This is a dual story: the story of how I changed my mind about race and health, and also how a mix of innovative and classical teaching methods can transform mindsets within and across institutions.
As a medical student at Baylor College of Medicine, I sat awestruck, listening to Dr. Clay Goodman, Dr. Frank Kretzer, Dr. Robert Thalmann, and other stars in the Baylor firmament recite fundamental truths about human biology: how the exchange of potassium and sodium enable our very thoughts and nervous impulses; how Descemet’s membrane supports the cornea above the blood vessels that nourish it; how our pre-frontal cortex helps us plan and achieve. No intellectual pursuit ever brought me as much personal fulfillment.
Throughout pre-clinical lectures and clinical rotations, I was also imperceptibly and insidiously receiving an education in the effects of race on health. Various lecturers and well-meaning residents told me how: Black persons have higher rates of hypertension than White persons; Native Americans have some of the highest rates of alcohol and substance abuse among all racial groups; and South Asians have narrower coronary arteries than whites do.
These lessons were delivered with the approval of the academic clinician-scientist, often cited at the beginning of grand rounds when the presenter discussed the epidemiology of disease. The point seemed to be that there were innate biological differences between races.
Later, I learned from colleagues from all over the country that the same stories were being told nationwide. Racism, and its myriad manifestations, was not discussed as a cause of ill health.
It was not until deep into research fellowship that I crossed paths with a community that would change my entire mindset about how racial effects on health are better understood as racism’s effects on health. The Health Equity Improvement Program (HEIP) at Brigham and Women’s Hospital (BWH) was an innovative program that did three important things: 1) raised the profile of equity research and practice across the institution; 2) provided financial support for those wanting to conduct equity research; 3) brought together those uninitiated in equity work with leaders in the field for bimonthly learning sessions.
Within the HEIP and throughout fellowship, I was exposed to a new set of deep thinkers, a new constellation in the academic medical firmament: Dr. Mallika Mendu, Dr. Thomas Sequist, and Dr. Michelle Morse, among many others. And turn by turn, each helped me understand how problematic our societal misunderstanding of race and health is.
At one grand rounds, I learned there is no proof that South Asian coronaries are narrower than White coronaries. In conversations with others, the historical tragedy of the capture of Native American lands dispelled any notion that Native Americans are somehow biologically prone to substance abuse. And in reading papers to understand the effects of social determinants on renal outcomes, I learned of the association between lifetime experiences of discrimination against Black communities and rates of developing hypertension.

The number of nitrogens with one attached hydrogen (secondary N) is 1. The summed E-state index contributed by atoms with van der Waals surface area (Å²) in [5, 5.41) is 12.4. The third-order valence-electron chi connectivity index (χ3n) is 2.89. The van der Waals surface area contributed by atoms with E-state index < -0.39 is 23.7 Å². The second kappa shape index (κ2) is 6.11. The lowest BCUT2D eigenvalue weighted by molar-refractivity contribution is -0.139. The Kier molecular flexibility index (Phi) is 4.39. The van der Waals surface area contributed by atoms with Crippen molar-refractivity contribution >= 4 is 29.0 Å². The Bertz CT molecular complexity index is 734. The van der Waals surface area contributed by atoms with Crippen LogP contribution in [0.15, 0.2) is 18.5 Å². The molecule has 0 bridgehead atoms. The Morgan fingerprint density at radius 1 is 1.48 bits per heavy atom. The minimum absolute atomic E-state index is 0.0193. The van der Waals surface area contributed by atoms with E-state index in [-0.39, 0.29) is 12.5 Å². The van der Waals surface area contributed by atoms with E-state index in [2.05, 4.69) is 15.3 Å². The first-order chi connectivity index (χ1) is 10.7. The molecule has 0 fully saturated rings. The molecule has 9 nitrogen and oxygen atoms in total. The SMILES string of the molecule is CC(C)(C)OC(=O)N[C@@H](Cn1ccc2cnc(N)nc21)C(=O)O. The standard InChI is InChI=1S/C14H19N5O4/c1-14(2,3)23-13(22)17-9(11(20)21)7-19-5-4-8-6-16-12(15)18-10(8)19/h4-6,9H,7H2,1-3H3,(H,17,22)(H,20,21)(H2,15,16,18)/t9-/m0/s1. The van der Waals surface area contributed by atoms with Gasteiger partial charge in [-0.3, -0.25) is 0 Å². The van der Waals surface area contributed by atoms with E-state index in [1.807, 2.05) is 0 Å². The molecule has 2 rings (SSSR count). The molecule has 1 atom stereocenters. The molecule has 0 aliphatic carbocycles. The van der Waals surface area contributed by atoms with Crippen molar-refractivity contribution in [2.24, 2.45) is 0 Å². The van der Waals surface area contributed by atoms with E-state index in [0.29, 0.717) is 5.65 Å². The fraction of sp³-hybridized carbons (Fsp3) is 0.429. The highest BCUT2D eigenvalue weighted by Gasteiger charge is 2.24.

I worked closely with mentors to produce a paper drawing attention to the potential clinical impact of the race multiplier term on kidney care outcomes for Black patients with chronic kidney disease. This paper is now part of a national conversation about how the lived experience of race, and racism, affects health.
The entire experience in the HEIP, combined with training at BWH and the Harvard School of Public Health, prepared me to present my first major academic presentation after training: A presentation entitled “Making Spaces for Our Social Experiences of Health” as part of the Social Determinants of Health Journal Club hosted by the Center for Medical Ethics and Health Policy at Baylor. In this talk and the discussion that ensued, we tackled questions such as: How can we as a group shift the conversations about health in our families, communities, and institutions from clinical care to foundations of health? How can we make space in our own minds, in our institutional departments, and community organizations, for explorations of multi-level, life-course approaches to health?
It is wonderful to see Baylor engage the agenda of improving the health of under-represented minorities (URM) through a multi-pronged approach of recruiting URM candidates into training programs; hosting Grand Rounds and Compassionate Conversations on this topic; and posting requests for application on research in the field.
I see a beautiful synthesis of the fundamentals of human biology and the profound need to engage our world in conversations about racism and health. I am thrilled to be alive in this moment in our society, in our world, when we can combine the best of our accumulated human knowledge and have transformative conversations about how to live more healthfully. We are all human, and we are all in this together.
-By Salman Ahmed, M.D. M.P.H, assistant professor in the Section of General Internal Medicine at Baylor College of Medicine